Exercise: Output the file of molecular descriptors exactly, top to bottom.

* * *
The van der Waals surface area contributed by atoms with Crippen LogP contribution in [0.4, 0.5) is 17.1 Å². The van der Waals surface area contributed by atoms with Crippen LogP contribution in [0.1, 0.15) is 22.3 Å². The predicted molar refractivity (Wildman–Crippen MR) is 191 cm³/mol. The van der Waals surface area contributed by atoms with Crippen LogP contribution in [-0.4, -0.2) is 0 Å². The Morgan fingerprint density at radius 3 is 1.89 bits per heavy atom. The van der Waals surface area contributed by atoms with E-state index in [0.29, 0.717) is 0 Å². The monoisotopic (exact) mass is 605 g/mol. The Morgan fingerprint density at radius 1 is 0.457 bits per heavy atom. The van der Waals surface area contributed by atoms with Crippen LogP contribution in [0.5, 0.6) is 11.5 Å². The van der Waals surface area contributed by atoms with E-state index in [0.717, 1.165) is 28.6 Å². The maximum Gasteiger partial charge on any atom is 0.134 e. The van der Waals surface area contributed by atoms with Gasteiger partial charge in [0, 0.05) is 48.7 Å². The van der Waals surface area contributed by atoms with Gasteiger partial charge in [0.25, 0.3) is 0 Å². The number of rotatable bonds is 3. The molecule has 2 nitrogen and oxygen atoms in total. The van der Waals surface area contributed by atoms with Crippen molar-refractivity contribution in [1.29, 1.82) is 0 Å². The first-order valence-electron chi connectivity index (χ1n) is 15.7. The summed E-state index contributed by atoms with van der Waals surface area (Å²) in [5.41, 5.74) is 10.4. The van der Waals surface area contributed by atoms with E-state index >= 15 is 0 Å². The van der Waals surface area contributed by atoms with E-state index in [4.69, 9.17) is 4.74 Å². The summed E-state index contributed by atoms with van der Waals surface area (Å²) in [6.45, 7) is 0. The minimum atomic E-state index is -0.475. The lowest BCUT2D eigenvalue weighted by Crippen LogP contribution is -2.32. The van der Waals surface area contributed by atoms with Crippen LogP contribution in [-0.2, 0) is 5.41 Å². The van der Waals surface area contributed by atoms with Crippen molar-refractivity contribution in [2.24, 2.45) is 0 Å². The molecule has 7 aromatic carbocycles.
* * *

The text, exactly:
The van der Waals surface area contributed by atoms with Crippen LogP contribution in [0.4, 0.5) is 17.1 Å². The van der Waals surface area contributed by atoms with Crippen LogP contribution in [0.1, 0.15) is 22.3 Å². The predicted molar refractivity (Wildman–Crippen MR) is 191 cm³/mol. The van der Waals surface area contributed by atoms with Crippen LogP contribution in [-0.4, -0.2) is 0 Å². The Morgan fingerprint density at radius 3 is 1.89 bits per heavy atom. The van der Waals surface area contributed by atoms with E-state index in [0.29, 0.717) is 0 Å². The monoisotopic (exact) mass is 605 g/mol. The Morgan fingerprint density at radius 1 is 0.457 bits per heavy atom. The van der Waals surface area contributed by atoms with Crippen LogP contribution in [0.5, 0.6) is 11.5 Å². The van der Waals surface area contributed by atoms with E-state index in [0.717, 1.165) is 28.6 Å². The maximum Gasteiger partial charge on any atom is 0.134 e. The van der Waals surface area contributed by atoms with Gasteiger partial charge in [0, 0.05) is 48.7 Å². The van der Waals surface area contributed by atoms with Gasteiger partial charge in [0.25, 0.3) is 0 Å². The number of rotatable bonds is 3. The molecule has 2 nitrogen and oxygen atoms in total. The van der Waals surface area contributed by atoms with Crippen molar-refractivity contribution in [1.29, 1.82) is 0 Å². The first-order valence-electron chi connectivity index (χ1n) is 15.7. The summed E-state index contributed by atoms with van der Waals surface area (Å²) in [5.41, 5.74) is 10.4. The van der Waals surface area contributed by atoms with E-state index >= 15 is 0 Å². The van der Waals surface area contributed by atoms with E-state index in [4.69, 9.17) is 4.74 Å². The summed E-state index contributed by atoms with van der Waals surface area (Å²) in [6.45, 7) is 0. The minimum atomic E-state index is -0.475. The lowest BCUT2D eigenvalue weighted by Crippen LogP contribution is -2.32. The van der Waals surface area contributed by atoms with Crippen LogP contribution in [-0.2, 0) is 5.41 Å². The van der Waals surface area contributed by atoms with Crippen molar-refractivity contribution in [2.24, 2.45) is 0 Å². The molecule has 7 aromatic carbocycles.